The first book today with a recent review is Telling Sonny by Elizabeth Gauffreau, a wonderful novel about Vaudeville in the 1920s and the story of life and love on the road. One I can highly recommend.
About Telling Sonny
At nineteen, pretty, vivacious Faby Gagne is still waiting for her life to begin. The time is 1924, the place Enosburg Falls, Vermont. With school over, her time is now occupied with mundane chores and avoiding the crossfire of resentment between her mother and her grandmother.
As the time approaches for the annual vaudeville show to arrive in the village, Faby watches the posters go up with increasing excitement. She is the best kind of audience for the Small Time: she does not discriminate.
When the show comes to the Opera House at last, Faby catches the eye of charming hoofer Slim White, who sets a course for her life that she never could have imagined.
A recent review for the book
Reviewed in the United States on July 21, 2021
If you’ve ever pinned a photo from Tiger Beat to your wall as a young girl, you can relate to Faby Gagne. Though the time is the 1920s, Faby’s star-struck infatuation with small time vaudevillean hoofer, Slim White, is perfectly relateable – except that Faby is a high-school graduate, not a pre-teen. Her naivete is exposed when Slim turns his attentions on her, solely to suit his own purposes.
In Telling Sonny, Gauffreau creates complex and believable characters and evokes a distinct sense of time and place. I adore small-town America and enjoyed following the path of the entertainment circuit of the day. Faby’s experience as an unexpectedly pregnant, married woman – ill-prepared for either role – makes the reader wince in sympathy. We want to prevent her from making these mistakes with her life, but are powerless to do so. And we understand that this sort of situation has been all too common in our nation’s history.
This book is an absorbing read and includes interesting twists up to the end. We find that Faby has found success as a mother, but we are left wondering if she could have found a way to invite more love into her life. Even her equally naïve sister seems to have managed to achieve that much. Though the story is melancholy in many ways, it leaves one feeling hopeful in the end.
Also by Elizabeth Gauffreau
Read the reviews and buy the book: Amazon US – and : Amazon UK – follow Elizabeth: Goodreads – Website/blog: Liz Gauffreau – Family History: Liz Gauffreau – Facebook: Liz Gauffreau – Twitter: @lgauffreau
The next book with a review is the debut novel by Natalie Cammaratta – Falling and Uprising.
About the book
My star is rising, and I shine. Always.
Serenity Ward is the golden girl of Kaycie. She never questioned her city’s status as the last dry land on earth. The Establishment takes care of its citizens…or so she thought. But now she’s seen the map!
Why would they lie about other islands just beyond the horizon? In a city built on falsehood, figuring out who to trust is its own challenge, but Serenity pulls together a feisty group who all want the same thing—an end to the government which has hidden a world from them.
Bram’s anger drives his own desire for revolution. Being from another island, he was selected to be a brainwashed marshal in service to Kaycie, but he knows what’s going on all too well. Hidden in plain sight, he is ready to draw blood to free the islands. Only dealing with Serenity is the one thing he wasn’t prepared for.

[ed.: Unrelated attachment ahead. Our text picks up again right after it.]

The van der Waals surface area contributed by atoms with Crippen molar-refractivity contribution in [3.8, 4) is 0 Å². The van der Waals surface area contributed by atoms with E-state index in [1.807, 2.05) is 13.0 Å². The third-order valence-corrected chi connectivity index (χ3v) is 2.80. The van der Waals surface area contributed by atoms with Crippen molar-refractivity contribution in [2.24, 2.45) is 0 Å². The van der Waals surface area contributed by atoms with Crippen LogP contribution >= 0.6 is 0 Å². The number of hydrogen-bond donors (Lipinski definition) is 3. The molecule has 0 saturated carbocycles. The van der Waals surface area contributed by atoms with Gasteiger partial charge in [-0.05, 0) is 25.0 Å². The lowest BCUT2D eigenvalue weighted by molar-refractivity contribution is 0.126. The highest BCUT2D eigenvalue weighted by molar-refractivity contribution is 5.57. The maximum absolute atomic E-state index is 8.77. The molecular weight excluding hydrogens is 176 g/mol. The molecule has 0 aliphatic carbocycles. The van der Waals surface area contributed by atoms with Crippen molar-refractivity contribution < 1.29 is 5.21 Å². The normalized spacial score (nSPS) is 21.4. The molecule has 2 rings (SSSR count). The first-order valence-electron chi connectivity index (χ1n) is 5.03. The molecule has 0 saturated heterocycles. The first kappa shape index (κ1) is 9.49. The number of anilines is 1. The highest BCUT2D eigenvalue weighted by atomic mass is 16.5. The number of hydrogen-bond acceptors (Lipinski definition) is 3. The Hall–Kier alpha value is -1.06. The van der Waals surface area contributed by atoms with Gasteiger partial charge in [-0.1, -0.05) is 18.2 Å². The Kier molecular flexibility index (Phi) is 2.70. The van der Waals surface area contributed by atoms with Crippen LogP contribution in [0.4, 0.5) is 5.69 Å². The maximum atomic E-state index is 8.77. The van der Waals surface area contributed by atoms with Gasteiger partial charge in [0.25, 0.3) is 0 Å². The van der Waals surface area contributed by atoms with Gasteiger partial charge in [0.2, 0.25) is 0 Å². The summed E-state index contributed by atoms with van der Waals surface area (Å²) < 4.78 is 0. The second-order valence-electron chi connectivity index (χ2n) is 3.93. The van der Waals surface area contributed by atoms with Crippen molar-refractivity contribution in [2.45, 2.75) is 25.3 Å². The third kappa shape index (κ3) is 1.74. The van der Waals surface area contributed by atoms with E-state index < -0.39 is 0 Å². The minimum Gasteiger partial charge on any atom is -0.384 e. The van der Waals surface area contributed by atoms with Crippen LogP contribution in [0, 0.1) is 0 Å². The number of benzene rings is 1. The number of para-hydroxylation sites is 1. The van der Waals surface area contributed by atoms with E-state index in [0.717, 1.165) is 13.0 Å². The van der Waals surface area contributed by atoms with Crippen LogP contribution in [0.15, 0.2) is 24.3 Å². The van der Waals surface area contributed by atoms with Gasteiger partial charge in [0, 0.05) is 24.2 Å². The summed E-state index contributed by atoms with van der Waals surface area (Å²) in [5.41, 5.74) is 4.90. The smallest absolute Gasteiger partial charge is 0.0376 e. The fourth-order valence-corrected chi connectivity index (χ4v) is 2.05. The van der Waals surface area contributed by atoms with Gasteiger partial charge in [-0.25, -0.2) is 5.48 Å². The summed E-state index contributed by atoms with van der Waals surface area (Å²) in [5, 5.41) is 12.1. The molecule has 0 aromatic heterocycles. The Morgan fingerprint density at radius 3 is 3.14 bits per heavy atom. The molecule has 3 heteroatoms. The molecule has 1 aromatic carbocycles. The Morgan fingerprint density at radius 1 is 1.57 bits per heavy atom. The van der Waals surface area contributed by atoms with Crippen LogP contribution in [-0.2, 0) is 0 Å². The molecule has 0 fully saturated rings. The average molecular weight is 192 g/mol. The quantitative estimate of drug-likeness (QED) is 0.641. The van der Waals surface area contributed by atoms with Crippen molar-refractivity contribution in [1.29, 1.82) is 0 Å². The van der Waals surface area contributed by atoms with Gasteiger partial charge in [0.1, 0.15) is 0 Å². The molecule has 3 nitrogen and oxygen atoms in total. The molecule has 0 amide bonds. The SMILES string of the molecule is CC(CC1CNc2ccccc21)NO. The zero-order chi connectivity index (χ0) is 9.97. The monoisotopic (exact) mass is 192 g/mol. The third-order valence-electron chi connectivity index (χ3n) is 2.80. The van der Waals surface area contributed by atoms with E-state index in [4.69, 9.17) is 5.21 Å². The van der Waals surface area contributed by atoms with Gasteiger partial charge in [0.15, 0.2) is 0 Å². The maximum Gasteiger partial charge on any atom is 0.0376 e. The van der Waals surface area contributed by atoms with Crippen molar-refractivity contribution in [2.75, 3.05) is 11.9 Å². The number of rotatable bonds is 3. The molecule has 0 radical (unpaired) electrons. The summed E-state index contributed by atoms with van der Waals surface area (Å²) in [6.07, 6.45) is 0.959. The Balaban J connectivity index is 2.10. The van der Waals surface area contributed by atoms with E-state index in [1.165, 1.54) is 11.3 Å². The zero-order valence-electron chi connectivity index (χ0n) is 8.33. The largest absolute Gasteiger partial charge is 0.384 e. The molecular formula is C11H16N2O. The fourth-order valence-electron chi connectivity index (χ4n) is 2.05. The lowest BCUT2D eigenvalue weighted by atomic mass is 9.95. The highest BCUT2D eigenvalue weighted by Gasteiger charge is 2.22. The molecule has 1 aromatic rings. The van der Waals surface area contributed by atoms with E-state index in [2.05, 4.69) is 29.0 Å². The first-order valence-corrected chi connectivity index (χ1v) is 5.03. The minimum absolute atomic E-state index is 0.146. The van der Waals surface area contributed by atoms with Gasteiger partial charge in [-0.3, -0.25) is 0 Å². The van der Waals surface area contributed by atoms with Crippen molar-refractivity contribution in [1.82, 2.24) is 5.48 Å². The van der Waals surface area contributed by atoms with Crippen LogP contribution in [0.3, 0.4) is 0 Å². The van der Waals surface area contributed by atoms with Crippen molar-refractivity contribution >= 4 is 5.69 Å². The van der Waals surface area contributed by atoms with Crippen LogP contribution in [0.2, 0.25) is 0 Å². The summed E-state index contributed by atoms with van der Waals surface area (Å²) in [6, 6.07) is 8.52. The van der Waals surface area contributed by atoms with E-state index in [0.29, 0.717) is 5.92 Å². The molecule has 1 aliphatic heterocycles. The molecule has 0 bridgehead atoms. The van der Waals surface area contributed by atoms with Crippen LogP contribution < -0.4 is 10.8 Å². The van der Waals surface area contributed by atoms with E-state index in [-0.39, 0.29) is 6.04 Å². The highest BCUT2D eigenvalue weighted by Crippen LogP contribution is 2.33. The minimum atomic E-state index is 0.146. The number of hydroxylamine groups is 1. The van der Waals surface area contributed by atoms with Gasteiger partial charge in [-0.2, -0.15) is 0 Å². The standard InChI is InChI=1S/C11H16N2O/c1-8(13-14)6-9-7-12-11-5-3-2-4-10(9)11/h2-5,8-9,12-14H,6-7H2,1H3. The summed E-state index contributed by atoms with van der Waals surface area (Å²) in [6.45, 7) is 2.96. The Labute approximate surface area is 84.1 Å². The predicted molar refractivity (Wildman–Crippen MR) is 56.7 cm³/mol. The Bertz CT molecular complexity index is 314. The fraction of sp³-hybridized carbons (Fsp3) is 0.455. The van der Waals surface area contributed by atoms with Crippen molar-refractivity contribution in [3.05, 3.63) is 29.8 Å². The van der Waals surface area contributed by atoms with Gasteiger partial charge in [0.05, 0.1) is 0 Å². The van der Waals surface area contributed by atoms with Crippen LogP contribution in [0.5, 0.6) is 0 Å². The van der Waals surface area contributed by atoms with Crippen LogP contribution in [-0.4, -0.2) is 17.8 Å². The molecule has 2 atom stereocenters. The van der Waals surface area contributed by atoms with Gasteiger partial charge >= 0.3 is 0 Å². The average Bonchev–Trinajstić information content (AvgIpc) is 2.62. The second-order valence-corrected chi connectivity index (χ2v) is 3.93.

Can two people who were never supposed to meet stop fighting each other long enough to remember who the enemy is?
One of the recent reviews for the book
I have been a fan of dystopian novels my whole life, from Hunger Games and Divergent to Brave New World. Falling & Uprising hits that sweet spot for me. There’s just enough unknown, enough romance and friendship it has landed itself among my top 10 favorite books/series. A lot of events went in directions that were unexpected and the end was just enough of a cliffhanger to leave you wanting more. Really hating that I have to wait for the next book in the series
Read the reviews and buy the book:Amazon US – Amazon UK – Follow Natalie: Goodreads – BookBub: Natalie Cammaratta – Facebook: Natalie Cammaratta – Instagram: Natalie Cammaratta Writes – Twitter: @bynataliecamm
The first author today is Colleen M. Chesebro with a recent review for Word Craft Prose & Poetry. This is another book that I can highly recommend.
About the guide and collection
Are you ready to learn how to craft Japanese and American poetry? Consider this book the first step on your journey to learning the basics of how to craft syllabic poetry. Inside, you will discover many new forms, syllable combinations, and interpretations of the different Japanese and American forms and structures of haiku, senryu, haiga, tanka, renga/solo renga, gogyohka, haibun, tanka prose, the cinquain, and its variations, Etheree, nonet, and shadorma poetry.
So… what are you waiting for? Let’s craft syllabic poetry together!
A recent review for the guide and poetry collection on Goodreads
Chesebro takes us through all the various forms of writing syllabic poetry and shares with us the importance of writing poetry, “When we create poetry, we become better writers.” She goes on to explain that we learn from poetry, the brevity of words, urging us to use stronger word choices with minimal words that evoke vivid images. A wonderful guide book to introduce us to the meaning of syllabic poetry and the differences between Japanese and American Haiku. This author runs a weekly poetry challenge that I urge anyone interested in learning to write poetry from the basics and forward to visit her blog.
Also by Colleen M. Chesebro
Thanks for dropping in today and I hope you will be leaving with some books…. thanks Sally.